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Colombia Finally Achieves Peace; Now It's Time to Face Environmental Challenges

Oct 25, 2016 05:20 AM EDT
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Half a century of war in Colombia has been concluded with a peace accord to cease conflict and establish stable and long-lasting peace. Four years of negotiations have resulted in an accord that focuses on ceasefire, guerrilla demobilization, integral rural reform, transitional justice, political participation of ex-combatants, and drug policy.

The end of the war will finally allow Colombia to utilize their natural resources without enriching illegal groups or corrupt politicians. At last, land could be used to create and implement sustainable tourism programs without abusing resource extraction. The preservation and responsible use of resources is expected to produce a better quality of life to the Colombian population.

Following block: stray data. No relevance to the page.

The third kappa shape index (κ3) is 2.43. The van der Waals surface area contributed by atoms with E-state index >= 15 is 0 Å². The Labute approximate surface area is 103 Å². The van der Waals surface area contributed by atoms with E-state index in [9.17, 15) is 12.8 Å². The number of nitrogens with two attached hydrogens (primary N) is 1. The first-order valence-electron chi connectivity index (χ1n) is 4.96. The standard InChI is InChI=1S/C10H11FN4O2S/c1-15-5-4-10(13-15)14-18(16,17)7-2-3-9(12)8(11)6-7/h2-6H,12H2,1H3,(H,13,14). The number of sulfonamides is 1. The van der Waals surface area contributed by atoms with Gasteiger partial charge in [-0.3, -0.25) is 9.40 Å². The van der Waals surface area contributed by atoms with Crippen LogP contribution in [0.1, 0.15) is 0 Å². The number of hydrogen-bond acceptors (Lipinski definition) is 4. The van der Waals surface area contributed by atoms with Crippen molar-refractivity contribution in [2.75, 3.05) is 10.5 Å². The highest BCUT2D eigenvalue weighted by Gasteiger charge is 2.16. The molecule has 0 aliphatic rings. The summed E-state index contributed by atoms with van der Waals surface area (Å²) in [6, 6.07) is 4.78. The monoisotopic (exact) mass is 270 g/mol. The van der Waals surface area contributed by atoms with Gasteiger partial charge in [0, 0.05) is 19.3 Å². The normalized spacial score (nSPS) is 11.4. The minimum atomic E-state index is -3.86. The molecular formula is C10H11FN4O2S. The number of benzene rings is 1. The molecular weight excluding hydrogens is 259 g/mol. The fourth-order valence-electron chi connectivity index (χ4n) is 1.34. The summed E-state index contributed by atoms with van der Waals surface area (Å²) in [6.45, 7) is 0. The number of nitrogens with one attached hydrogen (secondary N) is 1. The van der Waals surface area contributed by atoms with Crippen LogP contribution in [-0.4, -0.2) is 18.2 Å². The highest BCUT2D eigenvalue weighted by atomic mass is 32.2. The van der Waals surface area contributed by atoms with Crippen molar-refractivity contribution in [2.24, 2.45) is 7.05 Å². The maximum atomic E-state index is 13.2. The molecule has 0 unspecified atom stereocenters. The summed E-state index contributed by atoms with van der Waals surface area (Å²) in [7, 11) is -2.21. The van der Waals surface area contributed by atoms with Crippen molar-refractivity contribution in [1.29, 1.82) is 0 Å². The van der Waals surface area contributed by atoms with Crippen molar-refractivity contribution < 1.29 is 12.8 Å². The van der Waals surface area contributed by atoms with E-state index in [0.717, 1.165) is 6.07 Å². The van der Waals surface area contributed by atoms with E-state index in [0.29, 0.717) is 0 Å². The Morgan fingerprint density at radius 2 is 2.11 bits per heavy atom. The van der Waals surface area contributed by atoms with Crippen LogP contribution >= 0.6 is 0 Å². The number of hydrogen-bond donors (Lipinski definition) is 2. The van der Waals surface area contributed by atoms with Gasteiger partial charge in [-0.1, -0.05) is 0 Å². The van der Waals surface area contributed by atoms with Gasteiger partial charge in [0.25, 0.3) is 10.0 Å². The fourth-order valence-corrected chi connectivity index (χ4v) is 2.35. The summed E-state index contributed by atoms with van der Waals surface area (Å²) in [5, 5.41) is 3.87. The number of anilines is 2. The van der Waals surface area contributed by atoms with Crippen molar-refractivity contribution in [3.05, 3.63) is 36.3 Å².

Dejusticia, a Colombia-based NGO campaigning for strengthening the rule of law and promoting human rights in the country, has pointed out that the armed conflict has been accompanied by bombings of oil pipelines, pollution due to illegal mining, the presence of armed groups and anti-personnel mines in protected areas, and the expansion of the agricultural frontier because of forced displacement.

The conclusion of the war in Colombia finally opens the door to repairing environmental damage and fully focusing on the country's development. The peace accord has the potential to decrease deforestation and concentrate on reforestation and the conservation of natural parks and the Colombian ecosystem.

With the conflict over, important regulations, such as those created to minimize threats to the Columbia Wetland ecosystem and enhance public safety, were enacted on October 19, 2016. Globally recognized as a wetland of great value, the Columbia Wetlands are the source of the greatest river streaming into the Pacific Ocean in North America. Possessing a diverse ecosystem, the Columbia Wetlands contain hundreds of thousands of birds, fish, reptiles, amphibians and mammals, and freshwater to surrounding communities.

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